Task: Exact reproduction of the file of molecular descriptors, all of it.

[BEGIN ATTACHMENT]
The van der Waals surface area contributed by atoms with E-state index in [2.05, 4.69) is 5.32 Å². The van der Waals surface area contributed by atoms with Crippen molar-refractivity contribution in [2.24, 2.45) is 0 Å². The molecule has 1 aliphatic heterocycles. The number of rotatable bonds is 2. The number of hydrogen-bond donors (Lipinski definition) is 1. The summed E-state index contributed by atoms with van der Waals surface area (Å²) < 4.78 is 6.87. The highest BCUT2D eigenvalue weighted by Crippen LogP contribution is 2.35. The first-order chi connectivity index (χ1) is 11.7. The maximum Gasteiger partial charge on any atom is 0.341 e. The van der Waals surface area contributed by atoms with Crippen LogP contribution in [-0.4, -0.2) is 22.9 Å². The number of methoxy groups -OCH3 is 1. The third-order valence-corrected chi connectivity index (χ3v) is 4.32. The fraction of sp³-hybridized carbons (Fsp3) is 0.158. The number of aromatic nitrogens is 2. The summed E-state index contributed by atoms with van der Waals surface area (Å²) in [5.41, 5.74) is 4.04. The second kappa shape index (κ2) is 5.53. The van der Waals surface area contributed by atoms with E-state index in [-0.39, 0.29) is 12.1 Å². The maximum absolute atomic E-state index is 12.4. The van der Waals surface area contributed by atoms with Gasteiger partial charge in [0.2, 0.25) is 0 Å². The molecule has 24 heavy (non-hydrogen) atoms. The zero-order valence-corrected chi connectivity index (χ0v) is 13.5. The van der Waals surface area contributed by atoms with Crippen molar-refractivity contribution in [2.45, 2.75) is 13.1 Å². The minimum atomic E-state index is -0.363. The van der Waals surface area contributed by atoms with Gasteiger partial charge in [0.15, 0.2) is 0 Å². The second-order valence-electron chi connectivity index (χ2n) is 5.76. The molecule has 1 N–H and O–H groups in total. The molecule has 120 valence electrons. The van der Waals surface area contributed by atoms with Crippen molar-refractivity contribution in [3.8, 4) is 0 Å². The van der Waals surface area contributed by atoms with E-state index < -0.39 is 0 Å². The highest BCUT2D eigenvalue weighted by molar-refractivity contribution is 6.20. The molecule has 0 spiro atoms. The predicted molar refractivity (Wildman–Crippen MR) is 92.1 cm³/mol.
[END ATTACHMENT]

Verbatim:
The van der Waals surface area contributed by atoms with E-state index in [2.05, 4.69) is 5.32 Å². The van der Waals surface area contributed by atoms with Crippen molar-refractivity contribution in [2.24, 2.45) is 0 Å². The molecule has 1 aliphatic heterocycles. The number of rotatable bonds is 2. The number of hydrogen-bond donors (Lipinski definition) is 1. The summed E-state index contributed by atoms with van der Waals surface area (Å²) < 4.78 is 6.87. The highest BCUT2D eigenvalue weighted by Crippen LogP contribution is 2.35. The first-order chi connectivity index (χ1) is 11.7. The maximum Gasteiger partial charge on any atom is 0.341 e. The van der Waals surface area contributed by atoms with Crippen LogP contribution in [-0.4, -0.2) is 22.9 Å². The number of methoxy groups -OCH3 is 1. The third-order valence-corrected chi connectivity index (χ3v) is 4.32. The fraction of sp³-hybridized carbons (Fsp3) is 0.158. The number of aromatic nitrogens is 2. The summed E-state index contributed by atoms with van der Waals surface area (Å²) in [5.41, 5.74) is 4.04. The second kappa shape index (κ2) is 5.53. The van der Waals surface area contributed by atoms with E-state index in [-0.39, 0.29) is 12.1 Å². The maximum absolute atomic E-state index is 12.4. The van der Waals surface area contributed by atoms with Gasteiger partial charge in [0.2, 0.25) is 0 Å². The molecule has 24 heavy (non-hydrogen) atoms. The zero-order valence-corrected chi connectivity index (χ0v) is 13.5. The van der Waals surface area contributed by atoms with Crippen molar-refractivity contribution in [2.45, 2.75) is 13.1 Å². The minimum atomic E-state index is -0.363. The van der Waals surface area contributed by atoms with Gasteiger partial charge in [0.15, 0.2) is 0 Å². The second-order valence-electron chi connectivity index (χ2n) is 5.76. The molecule has 1 N–H and O–H groups in total. The molecule has 120 valence electrons. The van der Waals surface area contributed by atoms with Crippen molar-refractivity contribution in [3.8, 4) is 0 Å². The van der Waals surface area contributed by atoms with E-state index < -0.39 is 0 Å². The highest BCUT2D eigenvalue weighted by molar-refractivity contribution is 6.20. The molecule has 0 spiro atoms. The predicted molar refractivity (Wildman–Crippen MR) is 92.1 cm³/mol.